Ferguson protests are held all around the country. In Boston, immigrant communities joined forces with those supporting the African American community in Ferguson. Nearly 1400 people marched to a local jail house in Boston where, approximately, 20 percent of the detainees are immigrants.


Courtesy of Sofia Campos

Boston is among the many places across the country where protests have taken to the streets after a grand jury in St. Louis declined to issue an indictment of the police officer who shot and killed an unarmed black teenager in Ferguson, Missouri.

One of the people who showed up at Tuesday's night rally in Boston was Sofia Campos, an undocumented immigrant and graduate student at MIT. Campos co-founded DREAMit, MIT's undocumented student support group and she has been very outspoken about the issue of undocumented immigrants.

Campos sees connections between the challenges the black community faces in places such as Ferguson and those faced by undocumented immigrants. Campos says many people of color and people from the student immigrant organizations attended the rally in Boston.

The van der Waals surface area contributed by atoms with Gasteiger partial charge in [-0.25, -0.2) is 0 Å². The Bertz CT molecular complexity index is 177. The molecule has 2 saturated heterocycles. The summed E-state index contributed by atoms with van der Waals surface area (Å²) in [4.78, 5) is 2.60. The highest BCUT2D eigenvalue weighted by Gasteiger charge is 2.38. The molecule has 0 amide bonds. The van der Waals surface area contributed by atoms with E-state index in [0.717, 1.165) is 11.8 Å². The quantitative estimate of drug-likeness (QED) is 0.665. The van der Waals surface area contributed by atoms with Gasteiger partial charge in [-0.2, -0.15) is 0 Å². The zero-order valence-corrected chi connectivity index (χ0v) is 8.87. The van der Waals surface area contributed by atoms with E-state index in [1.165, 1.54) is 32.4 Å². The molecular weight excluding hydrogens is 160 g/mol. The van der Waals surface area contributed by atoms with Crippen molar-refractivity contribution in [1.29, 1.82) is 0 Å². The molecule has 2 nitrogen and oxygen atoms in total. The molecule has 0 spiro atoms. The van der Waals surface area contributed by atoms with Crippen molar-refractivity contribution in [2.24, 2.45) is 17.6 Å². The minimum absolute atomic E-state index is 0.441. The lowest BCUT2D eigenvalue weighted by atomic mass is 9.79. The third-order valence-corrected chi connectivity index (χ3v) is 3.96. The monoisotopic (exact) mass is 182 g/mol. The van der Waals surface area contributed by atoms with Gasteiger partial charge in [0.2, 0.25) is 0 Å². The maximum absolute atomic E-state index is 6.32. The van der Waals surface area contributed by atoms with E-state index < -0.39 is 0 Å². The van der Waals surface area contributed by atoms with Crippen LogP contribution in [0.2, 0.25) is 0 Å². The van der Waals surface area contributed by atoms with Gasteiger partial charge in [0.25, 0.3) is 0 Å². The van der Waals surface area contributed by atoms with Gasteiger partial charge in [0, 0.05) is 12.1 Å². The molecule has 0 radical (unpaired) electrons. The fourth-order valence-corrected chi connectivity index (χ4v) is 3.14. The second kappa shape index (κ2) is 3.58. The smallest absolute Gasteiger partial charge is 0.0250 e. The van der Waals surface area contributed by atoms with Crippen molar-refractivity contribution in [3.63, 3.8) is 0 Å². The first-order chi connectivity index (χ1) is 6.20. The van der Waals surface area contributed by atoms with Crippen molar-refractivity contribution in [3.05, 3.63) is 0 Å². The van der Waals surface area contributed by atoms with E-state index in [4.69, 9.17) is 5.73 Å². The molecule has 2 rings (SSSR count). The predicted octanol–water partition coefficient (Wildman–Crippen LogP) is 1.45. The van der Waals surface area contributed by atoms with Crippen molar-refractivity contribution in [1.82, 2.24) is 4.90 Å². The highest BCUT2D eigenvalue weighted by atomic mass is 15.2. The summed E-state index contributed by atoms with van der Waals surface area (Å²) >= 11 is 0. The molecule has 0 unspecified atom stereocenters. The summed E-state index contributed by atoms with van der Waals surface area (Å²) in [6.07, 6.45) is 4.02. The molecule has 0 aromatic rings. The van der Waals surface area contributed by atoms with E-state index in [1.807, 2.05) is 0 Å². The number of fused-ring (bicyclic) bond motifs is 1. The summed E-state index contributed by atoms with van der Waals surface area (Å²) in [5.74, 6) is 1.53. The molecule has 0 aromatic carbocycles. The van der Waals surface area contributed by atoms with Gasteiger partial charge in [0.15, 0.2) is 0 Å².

"We know what it's like to feel isolated. We know what it's like to have nobody stand up with you," Campos says. "We know what it's like to be called illegals, to be dehumanized, to be treated as less than worthy."


A group of protestors marched to a local jailhouse in Boston's South Bay neighborhood. Sofia Campos, a student immigrantion activist at MIT, took this image, and says the undocumented immigrant movement has many similarities to the uprising civil rights movement in the wake of the Ferguson decision.


Sofia Campos

Still, Campos is quick to point out that there are major differences between the struggles of undocumented immigrants and black Americans.

"It's important to say that this is about '#BlackLivesMatter' and this is about the black community, but we are ready to follow their leadership and stand firmly and strongly alongside them," she says.

Campos believes the problems facing the two communities won't be resolved any time soon, but the fight continues.

"You saw a lot of us coming out last night and that's how you will continue to see us — coming out to the streets," she says. "We are ready to act."


'Stop racial profiling!' - black teens outside Boston prison, #indictamericaboston

A photo posted by lauriepenny (@lauriepenny) on

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